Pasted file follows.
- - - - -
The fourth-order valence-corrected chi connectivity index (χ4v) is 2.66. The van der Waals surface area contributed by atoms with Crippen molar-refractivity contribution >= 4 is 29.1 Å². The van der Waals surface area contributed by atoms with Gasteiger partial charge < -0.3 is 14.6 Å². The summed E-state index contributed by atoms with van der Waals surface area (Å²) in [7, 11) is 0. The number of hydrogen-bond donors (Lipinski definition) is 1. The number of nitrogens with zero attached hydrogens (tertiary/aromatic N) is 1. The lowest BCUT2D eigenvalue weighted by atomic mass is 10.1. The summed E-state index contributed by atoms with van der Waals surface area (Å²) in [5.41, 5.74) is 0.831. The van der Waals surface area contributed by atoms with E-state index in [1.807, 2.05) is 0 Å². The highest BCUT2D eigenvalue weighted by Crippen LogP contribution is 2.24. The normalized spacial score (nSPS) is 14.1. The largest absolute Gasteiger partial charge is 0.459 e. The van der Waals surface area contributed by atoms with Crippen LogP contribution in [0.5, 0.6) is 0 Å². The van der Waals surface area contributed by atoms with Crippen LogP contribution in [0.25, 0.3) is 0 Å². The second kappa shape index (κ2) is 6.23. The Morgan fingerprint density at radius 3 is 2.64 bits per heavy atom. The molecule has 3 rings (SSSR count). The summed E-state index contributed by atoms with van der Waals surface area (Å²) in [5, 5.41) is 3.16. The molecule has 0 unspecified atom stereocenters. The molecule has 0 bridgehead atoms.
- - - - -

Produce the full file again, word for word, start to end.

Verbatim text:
The fourth-order valence-corrected chi connectivity index (χ4v) is 2.66. The van der Waals surface area contributed by atoms with Crippen molar-refractivity contribution >= 4 is 29.1 Å². The van der Waals surface area contributed by atoms with Gasteiger partial charge < -0.3 is 14.6 Å². The summed E-state index contributed by atoms with van der Waals surface area (Å²) in [7, 11) is 0. The number of hydrogen-bond donors (Lipinski definition) is 1. The number of nitrogens with zero attached hydrogens (tertiary/aromatic N) is 1. The lowest BCUT2D eigenvalue weighted by atomic mass is 10.1. The summed E-state index contributed by atoms with van der Waals surface area (Å²) in [5.41, 5.74) is 0.831. The van der Waals surface area contributed by atoms with E-state index in [1.807, 2.05) is 0 Å². The highest BCUT2D eigenvalue weighted by Crippen LogP contribution is 2.24. The normalized spacial score (nSPS) is 14.1. The largest absolute Gasteiger partial charge is 0.459 e. The van der Waals surface area contributed by atoms with Crippen LogP contribution in [0.5, 0.6) is 0 Å². The van der Waals surface area contributed by atoms with Crippen LogP contribution in [0.25, 0.3) is 0 Å². The second kappa shape index (κ2) is 6.23. The Morgan fingerprint density at radius 3 is 2.64 bits per heavy atom. The molecule has 3 rings (SSSR count). The summed E-state index contributed by atoms with van der Waals surface area (Å²) in [5, 5.41) is 3.16. The molecule has 0 unspecified atom stereocenters. The molecule has 0 bridgehead atoms.